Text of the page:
Accusation, Statement of Issues, Notice of Defense and Statement to Respondent
When a California professional licensing board or agency seeks to discipline (e.g. suspend or revoke) a license or deny a license application, the licensee if afforded the right to contest that disciplinary decision by requesting an administrative hearing under the CA Government Code beginning with Section 11500 (also known as the Administrative Procedures Act).
When the licensee or license applicant exercises their right of requesting an administrative hearing, they will eventually receive a packet of documents in the mail normally sent via certified mail. This packet is similar for all sorts of CA professional licenses including those governed by the Department of Consumer Affairs, the CA Dental Board, the CA Medical Board, the CA Pharmacy Board, the CA Bureau of Real Estate, the CA Department of Insurance, the CA Commission on Teacher Credentialing, the CA Board of Registered Nursing, the CA Board of Licenses Vocational Nursing, the Department of Social Services, the CA Board of Behavioral Services, the CA Board of Psychology, the CA Court Reporters Board, the CA Chiropractic Board, the CA Physical Therapy Board, the CA Board of Occupational Therapy, the CA Board of Real Estate Appraisers, CA Bureau of Automotive Repair, CA State Bar, etc…
These documents include an Accusation (for license holders) or a Statement of Issues (for license applicants), a Notice of Defense, and a Statement to Respondent. A response to the Accusation or Statement of Issues must be filed with the board or agency within 15 days of receipt. It goes without saying that if you receive such a packet you should retain the services of an experienced CA Professional License Defense Attorney like Jonathan Turner right away if you haven’t already hired an administrative law attorney.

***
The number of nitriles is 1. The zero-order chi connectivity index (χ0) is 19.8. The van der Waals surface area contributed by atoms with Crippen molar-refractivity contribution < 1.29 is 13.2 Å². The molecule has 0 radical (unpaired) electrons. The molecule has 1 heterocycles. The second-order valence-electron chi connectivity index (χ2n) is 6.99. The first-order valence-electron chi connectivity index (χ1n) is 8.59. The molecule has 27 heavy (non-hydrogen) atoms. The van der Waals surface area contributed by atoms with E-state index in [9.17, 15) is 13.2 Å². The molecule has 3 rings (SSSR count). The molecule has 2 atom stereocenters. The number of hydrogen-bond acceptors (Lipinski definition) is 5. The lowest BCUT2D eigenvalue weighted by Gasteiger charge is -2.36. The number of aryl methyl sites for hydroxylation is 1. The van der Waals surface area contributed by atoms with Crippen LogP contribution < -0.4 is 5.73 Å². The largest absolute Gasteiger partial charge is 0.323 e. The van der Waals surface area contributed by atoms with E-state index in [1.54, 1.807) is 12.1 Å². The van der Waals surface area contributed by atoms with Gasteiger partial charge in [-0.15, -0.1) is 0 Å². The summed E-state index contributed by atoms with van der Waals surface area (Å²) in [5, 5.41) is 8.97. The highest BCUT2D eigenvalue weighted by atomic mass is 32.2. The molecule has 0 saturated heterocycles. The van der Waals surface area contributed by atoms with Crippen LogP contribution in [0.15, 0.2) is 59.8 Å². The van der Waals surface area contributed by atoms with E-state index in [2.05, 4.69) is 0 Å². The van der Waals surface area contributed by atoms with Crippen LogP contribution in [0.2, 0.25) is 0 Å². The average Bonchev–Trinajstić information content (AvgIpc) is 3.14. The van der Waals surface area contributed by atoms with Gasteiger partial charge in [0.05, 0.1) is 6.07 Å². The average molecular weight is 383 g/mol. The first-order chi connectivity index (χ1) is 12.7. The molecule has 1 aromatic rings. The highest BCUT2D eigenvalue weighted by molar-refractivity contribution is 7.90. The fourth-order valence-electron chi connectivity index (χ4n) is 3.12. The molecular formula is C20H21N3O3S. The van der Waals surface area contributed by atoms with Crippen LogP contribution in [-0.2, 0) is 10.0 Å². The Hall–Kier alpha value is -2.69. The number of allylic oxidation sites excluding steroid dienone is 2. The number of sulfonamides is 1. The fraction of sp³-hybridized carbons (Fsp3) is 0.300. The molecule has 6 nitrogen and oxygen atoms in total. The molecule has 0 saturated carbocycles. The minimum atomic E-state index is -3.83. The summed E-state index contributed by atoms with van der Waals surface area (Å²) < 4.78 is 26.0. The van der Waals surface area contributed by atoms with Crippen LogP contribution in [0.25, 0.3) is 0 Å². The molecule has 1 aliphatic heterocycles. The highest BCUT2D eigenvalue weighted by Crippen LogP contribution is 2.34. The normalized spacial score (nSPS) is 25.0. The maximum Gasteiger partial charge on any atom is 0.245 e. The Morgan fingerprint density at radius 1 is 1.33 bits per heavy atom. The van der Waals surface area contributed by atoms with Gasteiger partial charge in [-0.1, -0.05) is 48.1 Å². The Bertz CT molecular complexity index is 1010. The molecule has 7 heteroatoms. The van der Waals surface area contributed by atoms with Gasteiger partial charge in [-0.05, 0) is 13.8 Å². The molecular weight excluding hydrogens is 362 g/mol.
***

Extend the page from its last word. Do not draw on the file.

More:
The licensee or license applicant may use the Notice of Defense supplied to respond to the Accusation or Statement of Issues. It can be filled out including the name and contact information for your attorney. However, as a professional license defense attorney doing this since 1998, I prefer to file my own more detailed Notice of Defense with the Board on behalf of my clients.
The Statement to Respondent is also an important document in that it lays out rules concerning discovery. It indicates that discovery i.e. evidence the licensee or license applicant plans on using on their behalf at the forthcoming administrative hearing should be provided to the attorney representing the board or agency (usually a deputy attorney general) in advance. Also, the Statement to Respondent indicates the pursuant to the rules of discovery (see CA Government Code section 11507.6) the licensee is entitled to a copy of their entire file with the board or licensing agency in advance of the hearing. It is very important that these discovery rules and rights are followed by the licensee and their attorney.
In sum, if you hold or are applying for a CA teaching credential, CA medical license, CA dental license, CA nursing license (RN or LVN), CA physical therapy license, CA chiropractic license, CA court reporting license, CA bail bond license, CA brokers or real estate license, CA pharmacy license, CA psychology license, CA occupational therapist license, CA real estate appraisers license, CA attorneys/bar license, CA speech therapists license, CA accounting/CPA license, etc… and you receive an Accusation or Statement of Issues along with a Notice of Defense and Statement to Respondent, contact CA professional license defense attorney Jonathan Turner right away for a consult.